Muscle fatigue is a decreased capacity to perform a physical action. Fatigue causes a decline in performance and a decrease in your ability to exert force. Maximum strength is the greatest force you can exert in a single contraction. Once your muscles begin to fatigue, maximum strength declines. The muscle may continue to contract but not at the highest level possible.
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Normal muscle contraction involves a variety of physiological processes. Chemicals called neurotransmitters travel between the brain and the muscles. Minerals such as calcium and sodium are used to signal across cell membranes, and electrical activity results in contractions of the muscle. Your muscles must be able to respond to these chemical and electrical stimuli. Any disruption of these processes can result in muscle fatigue.
Metabolic byproducts such as lactic acid were once thought to be the cause of muscle fatigue. When you exercise, your body breaks down sugar to produce energy. If you exercise vigorously, you may be unable to get enough oxygen, and lactic acid accumulates in the muscles. Older theories of muscle fatigue held that lactic acid built up in the muscles, causing them to hurt and burn, thereby increasing fatigue. In reality, muscles contract more efficiently when lactic acid builds up, according to Dr. Gabe Mirkin, a former marathon runner and author who is board certified in sports medicine.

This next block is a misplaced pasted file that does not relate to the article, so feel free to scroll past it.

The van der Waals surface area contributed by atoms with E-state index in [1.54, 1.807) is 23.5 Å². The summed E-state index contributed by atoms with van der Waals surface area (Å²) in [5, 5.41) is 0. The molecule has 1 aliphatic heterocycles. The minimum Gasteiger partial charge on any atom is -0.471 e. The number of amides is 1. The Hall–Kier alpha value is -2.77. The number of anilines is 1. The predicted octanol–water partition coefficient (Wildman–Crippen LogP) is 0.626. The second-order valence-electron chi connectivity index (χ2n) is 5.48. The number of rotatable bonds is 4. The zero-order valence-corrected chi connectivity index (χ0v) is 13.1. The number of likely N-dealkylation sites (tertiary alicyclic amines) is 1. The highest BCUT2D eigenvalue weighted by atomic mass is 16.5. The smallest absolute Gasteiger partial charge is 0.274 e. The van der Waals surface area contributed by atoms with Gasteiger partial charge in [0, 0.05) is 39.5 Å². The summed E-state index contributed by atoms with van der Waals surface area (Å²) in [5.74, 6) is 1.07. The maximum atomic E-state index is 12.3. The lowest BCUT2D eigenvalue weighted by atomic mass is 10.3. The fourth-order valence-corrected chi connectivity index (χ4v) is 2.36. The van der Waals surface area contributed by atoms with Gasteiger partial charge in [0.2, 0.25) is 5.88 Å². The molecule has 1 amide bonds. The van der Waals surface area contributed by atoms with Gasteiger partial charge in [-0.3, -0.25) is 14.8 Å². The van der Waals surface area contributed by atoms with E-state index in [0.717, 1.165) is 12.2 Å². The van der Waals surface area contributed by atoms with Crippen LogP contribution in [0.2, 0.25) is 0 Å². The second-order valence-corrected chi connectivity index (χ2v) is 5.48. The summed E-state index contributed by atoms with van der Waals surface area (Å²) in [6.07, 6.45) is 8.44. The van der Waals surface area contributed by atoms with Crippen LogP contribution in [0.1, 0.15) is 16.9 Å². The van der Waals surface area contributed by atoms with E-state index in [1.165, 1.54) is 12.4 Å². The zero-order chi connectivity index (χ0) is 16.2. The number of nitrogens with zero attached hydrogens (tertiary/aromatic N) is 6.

Factors for Muscle Fatigue
According to a report published in the “Journal of Physiology” in 2008, muscle fatigue probably results from a variety of causes acting in concert. Among the possible factors noted in this article were changes in blood flow to the muscle, oxygenation of the muscle, a change in the electrical activity in the muscle, electrolyte changes, age of the study participants, gender of the study participants and the buildup of metabolic byproducts.
When your muscles fatigue, your maximum strength decreases. One study reported in the January 2011 issue of “Sports Medicine, Arthroscopy, Rehabilitation, Therapy and Technology” found that muscle fatigue in shoulder muscles resulted in a 17-percent decrease in maximum strength. Researchers also found that the total amount of work that study participants were able to perform decreased by 42 percent during the last third of the testing process.
In another study reported in the November 2010 “European Journal of Neuroscience,” researchers evaluated hand-grip strength and dexterity in healthy adults. Study participants were asked to grip and lift an object repeatedly. After a sustained maximum grip that produced muscle fatigue, maximum grip strength declined by 60 percent and overall grip strength fluctuated during the grip-and-lift process.